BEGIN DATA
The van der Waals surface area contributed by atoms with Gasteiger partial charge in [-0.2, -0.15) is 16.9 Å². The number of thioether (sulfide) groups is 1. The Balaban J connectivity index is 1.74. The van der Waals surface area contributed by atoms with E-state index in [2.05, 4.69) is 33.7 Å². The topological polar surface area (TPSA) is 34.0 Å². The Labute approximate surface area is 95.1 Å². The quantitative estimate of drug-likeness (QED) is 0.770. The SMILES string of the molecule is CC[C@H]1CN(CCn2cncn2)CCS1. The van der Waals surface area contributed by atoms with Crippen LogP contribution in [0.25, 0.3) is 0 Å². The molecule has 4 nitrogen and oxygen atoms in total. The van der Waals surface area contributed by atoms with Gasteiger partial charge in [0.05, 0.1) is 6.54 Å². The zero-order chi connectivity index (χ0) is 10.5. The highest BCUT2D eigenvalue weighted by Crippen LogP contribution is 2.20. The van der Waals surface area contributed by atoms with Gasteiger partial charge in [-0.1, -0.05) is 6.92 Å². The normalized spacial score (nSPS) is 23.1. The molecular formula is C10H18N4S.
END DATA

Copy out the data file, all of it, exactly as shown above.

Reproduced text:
The van der Waals surface area contributed by atoms with Gasteiger partial charge in [-0.2, -0.15) is 16.9 Å². The number of thioether (sulfide) groups is 1. The Balaban J connectivity index is 1.74. The van der Waals surface area contributed by atoms with E-state index in [2.05, 4.69) is 33.7 Å². The topological polar surface area (TPSA) is 34.0 Å². The Labute approximate surface area is 95.1 Å². The quantitative estimate of drug-likeness (QED) is 0.770. The SMILES string of the molecule is CC[C@H]1CN(CCn2cncn2)CCS1. The van der Waals surface area contributed by atoms with Crippen LogP contribution in [0.25, 0.3) is 0 Å². The molecule has 4 nitrogen and oxygen atoms in total. The van der Waals surface area contributed by atoms with Gasteiger partial charge in [0.05, 0.1) is 6.54 Å². The zero-order chi connectivity index (χ0) is 10.5. The highest BCUT2D eigenvalue weighted by Crippen LogP contribution is 2.20. The van der Waals surface area contributed by atoms with Gasteiger partial charge in [-0.1, -0.05) is 6.92 Å². The normalized spacial score (nSPS) is 23.1. The molecular formula is C10H18N4S.